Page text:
Despite their reputation of rule-abiding and reserved society, Germans are good at celebrating life. If some real fun or festive mood is in short supply, – look no further, this is just the place. Dumpling festivals, swimming festivals, trout-eating festivals, medieval pageants, carnivals, even the International Pillow Fight Day is celebrated in Berlin on 7th April!

Speaking of which, this city is on everybody’s lips, when it comes to nightlife & clubs. Bite on the following names: Berghain & Panorama Bar, Sisyphos and Salon Zur Wilden Renate. I could try to describe this vibrant mindboggling world to you, but a picture paints a thousand words. When Germans go out, they tend to party all night long, until 5 or 7 am. Could you keep up with them?

German Christmas markets have a long tradition and date back to the 1300s and 1400s. Top-notch ones are found in Dresden, Augsburg, Berlin, Dortmund, and Cologne. And frankly, they are the best. Well, what did you expect from people, who came up with Christmas tree decoration and the easter bunny?

  1. It’s all about the culture in Germany

When you come across an LCD screen, take a pregnancy test, wear Adidas, drink Fanta or chew on some gummy bears – you probably don’t think “wow, these are German!”. You will from now on, you are welcome. Germans take great pride in their countless inventions, 100 and odd Nobel laureates as well as traditions, that differ from region to region but are equally cherished.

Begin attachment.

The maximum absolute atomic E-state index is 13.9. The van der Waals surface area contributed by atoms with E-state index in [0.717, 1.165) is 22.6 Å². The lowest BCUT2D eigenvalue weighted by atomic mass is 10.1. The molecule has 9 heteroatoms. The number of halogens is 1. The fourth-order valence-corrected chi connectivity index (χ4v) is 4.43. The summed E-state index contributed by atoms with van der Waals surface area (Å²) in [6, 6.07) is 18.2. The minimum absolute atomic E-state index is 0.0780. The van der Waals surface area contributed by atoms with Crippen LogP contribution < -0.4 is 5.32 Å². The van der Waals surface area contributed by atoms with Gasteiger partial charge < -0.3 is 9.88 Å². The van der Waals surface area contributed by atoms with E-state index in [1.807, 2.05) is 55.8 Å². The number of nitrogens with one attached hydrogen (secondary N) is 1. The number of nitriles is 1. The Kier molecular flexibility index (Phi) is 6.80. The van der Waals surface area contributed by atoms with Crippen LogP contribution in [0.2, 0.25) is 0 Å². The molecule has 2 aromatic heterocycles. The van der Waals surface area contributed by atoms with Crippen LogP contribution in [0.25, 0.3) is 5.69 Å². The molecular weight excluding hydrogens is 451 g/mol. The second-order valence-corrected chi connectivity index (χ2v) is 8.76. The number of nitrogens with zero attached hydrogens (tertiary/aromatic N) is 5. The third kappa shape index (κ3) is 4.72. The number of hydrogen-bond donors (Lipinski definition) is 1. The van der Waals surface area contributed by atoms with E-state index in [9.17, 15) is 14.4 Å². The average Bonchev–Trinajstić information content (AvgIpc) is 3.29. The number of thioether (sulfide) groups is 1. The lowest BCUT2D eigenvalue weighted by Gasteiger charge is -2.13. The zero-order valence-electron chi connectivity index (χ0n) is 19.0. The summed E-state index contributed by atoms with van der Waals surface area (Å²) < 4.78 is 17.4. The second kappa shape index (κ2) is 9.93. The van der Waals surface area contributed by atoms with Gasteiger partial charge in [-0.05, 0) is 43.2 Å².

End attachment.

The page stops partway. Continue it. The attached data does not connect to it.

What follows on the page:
Germany has an incredibly rich literary tradition. We owe this country thanks for the first printed book and the first magazine ever to boot. If you’re a bookworm, 94 000 publications a year and multiple international book events should impress you. And if you don’t mind earworms, come to Germany for some of the largest music festivals in the world, including Rock am Ring, Wave-Gotik-Treffen, and Wacken Open Air.

Remember that thing about everything being closed on Sundays? Good news, it doesn’t apply to museums. There are more than 6000 of them here, over 800 theaters, about 100 professional orchestras and approx. 9000 libraries. Culture lovers are definitely in for a treat here.

  1. Germany is the country of extremely satisfying transport